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District energy

District heating

Boosting energy efficiency in Shangri-La

New standard for energy-efficient heat distribution in China.
1 April 2020

Shifting from inefficient individual stoves to one coherent district heating system protects the environment, spurs economic development and improves the quality of life.

District heating reduces air pollution and improves the local environment

Shangri-La is plagued by air pollution from individual stoves using fossil fuels and wood as the primary heat source among its 50,000 residents. Now air pollution is substantially reduced and protection of the local ecological environment is promoted by introducing district heating. Shangri-La is located 3,300 meters above sea level in the northwest of Yunnan Province in China. There is a substantial need for heating in Shangri-La. Daily  temperatures are low andcan vary quite dramatically in winter, from  as low as -27 °C to 1 °C.

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Implementation of the entire district heating system

A new and comprehensive district heating system is set up to supply five districts of Shangri-La. ABB supplies the equipment for the system; from the steam to water heat exchanger in the boiler room to the end user installation. This includes electrical and mechanical equipment needed to supply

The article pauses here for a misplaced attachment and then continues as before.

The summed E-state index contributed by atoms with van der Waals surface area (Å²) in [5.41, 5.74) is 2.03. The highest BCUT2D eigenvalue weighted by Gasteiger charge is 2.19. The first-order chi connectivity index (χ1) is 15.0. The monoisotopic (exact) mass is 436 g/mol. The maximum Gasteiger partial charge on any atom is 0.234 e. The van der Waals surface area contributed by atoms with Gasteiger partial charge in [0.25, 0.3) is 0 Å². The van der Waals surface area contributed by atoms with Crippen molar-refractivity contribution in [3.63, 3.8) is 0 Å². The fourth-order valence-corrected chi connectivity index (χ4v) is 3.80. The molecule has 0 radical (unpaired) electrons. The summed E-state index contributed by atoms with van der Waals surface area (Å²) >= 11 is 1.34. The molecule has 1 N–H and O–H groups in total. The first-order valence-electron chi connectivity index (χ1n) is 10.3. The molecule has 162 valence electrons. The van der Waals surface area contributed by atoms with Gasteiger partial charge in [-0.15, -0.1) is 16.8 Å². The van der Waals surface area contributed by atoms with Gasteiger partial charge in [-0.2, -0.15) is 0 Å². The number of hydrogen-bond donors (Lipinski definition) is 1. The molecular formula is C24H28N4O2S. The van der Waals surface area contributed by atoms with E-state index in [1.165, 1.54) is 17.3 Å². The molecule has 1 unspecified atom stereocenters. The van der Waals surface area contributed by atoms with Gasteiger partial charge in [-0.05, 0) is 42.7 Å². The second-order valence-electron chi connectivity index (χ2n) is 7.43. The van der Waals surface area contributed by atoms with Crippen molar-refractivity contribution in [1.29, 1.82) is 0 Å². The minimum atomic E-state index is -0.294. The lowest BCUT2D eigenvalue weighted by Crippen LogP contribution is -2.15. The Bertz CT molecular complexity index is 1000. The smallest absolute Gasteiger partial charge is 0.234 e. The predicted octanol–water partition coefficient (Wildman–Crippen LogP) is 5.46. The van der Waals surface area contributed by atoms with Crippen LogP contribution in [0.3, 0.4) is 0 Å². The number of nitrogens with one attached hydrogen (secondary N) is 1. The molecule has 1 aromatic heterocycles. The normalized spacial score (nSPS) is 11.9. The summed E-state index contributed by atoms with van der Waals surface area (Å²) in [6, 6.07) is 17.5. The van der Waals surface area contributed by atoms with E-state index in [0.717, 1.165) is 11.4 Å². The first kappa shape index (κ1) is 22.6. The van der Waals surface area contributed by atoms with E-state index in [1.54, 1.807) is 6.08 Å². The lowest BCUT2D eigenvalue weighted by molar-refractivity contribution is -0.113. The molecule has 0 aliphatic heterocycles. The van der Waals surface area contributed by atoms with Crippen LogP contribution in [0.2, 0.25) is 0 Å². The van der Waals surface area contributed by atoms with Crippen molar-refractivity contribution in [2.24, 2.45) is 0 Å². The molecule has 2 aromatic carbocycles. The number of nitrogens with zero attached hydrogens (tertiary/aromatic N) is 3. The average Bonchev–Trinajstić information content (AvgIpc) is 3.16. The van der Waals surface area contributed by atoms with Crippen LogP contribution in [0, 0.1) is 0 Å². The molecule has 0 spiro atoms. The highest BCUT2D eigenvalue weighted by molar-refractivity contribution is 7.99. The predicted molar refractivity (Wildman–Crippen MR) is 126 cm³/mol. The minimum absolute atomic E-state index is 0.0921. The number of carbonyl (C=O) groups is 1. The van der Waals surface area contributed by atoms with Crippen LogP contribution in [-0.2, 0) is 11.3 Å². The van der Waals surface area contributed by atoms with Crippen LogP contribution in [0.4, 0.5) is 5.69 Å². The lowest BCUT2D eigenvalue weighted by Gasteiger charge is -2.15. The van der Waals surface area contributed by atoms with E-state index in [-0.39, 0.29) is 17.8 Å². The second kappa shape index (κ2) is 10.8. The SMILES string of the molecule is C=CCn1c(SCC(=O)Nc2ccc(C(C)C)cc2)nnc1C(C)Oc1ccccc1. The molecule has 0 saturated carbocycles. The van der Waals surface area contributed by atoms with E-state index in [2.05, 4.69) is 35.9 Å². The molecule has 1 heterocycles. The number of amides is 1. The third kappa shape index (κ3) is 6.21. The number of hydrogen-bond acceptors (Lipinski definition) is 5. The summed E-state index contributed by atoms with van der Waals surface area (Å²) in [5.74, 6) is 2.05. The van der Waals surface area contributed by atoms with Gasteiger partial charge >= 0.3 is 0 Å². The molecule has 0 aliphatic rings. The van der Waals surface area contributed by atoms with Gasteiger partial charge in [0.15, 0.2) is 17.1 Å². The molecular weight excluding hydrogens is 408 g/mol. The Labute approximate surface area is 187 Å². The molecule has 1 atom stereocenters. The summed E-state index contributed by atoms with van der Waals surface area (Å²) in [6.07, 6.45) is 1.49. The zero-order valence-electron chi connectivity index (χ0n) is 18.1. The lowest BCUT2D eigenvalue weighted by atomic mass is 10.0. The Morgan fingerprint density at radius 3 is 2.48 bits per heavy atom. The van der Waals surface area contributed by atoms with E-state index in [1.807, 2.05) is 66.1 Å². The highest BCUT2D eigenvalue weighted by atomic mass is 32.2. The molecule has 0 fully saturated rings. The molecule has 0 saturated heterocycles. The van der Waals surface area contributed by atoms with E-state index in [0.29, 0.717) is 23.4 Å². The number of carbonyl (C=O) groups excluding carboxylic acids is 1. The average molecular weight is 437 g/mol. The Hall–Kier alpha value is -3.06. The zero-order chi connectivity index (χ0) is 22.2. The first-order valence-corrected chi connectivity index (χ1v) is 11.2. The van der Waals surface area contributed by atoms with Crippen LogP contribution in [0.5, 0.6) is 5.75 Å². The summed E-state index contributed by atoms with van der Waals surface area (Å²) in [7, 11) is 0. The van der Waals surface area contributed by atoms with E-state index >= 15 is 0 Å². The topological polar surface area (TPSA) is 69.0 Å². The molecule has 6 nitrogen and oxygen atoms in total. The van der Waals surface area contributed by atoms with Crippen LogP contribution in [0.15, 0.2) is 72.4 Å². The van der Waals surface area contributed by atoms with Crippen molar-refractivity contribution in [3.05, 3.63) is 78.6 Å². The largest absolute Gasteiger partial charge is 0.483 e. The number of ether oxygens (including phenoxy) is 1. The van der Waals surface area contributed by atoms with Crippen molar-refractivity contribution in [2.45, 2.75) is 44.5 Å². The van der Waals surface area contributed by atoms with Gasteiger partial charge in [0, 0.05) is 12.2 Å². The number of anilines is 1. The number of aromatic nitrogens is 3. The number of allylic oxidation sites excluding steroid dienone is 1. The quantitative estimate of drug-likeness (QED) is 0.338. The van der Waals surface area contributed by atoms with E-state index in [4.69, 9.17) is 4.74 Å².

sufficient heat to the citizens.

The automation and electrical solution interconnects and monitors the new heating plants for maximum efficiency, which helps providing a safe and reliable source of heat for about 50,000 residents. In addition, air-source heat pumps are installed, thereby changing from individual heat-only boilers and stoves to boilers based on CO2 free electricity from hydropower. The pumps boost the system`s energy efficiency and help improve quality of life substantially by reducing coal-fired emissions.

To ensure that the heating needs of theresidents are met, five local automation and control systems communicate with a central control and monitoring system in order to deliver enough heat in the most efficient way.

The shift from the use of stoves to the district heating systems will provide substantial environmental benefits by reducing CO2 emissions by 105,000 tonnes a year and 460 tonnes of dust a year thus, among others, saving 17,000 tonnes of coal each year. Over decades, energy-efficient and environmental friendly district heating solutions have been developed and implemented by Danish companies including ABB in the Northern part of Europe, resulting in a substantial decrease in CO2 -emssions.

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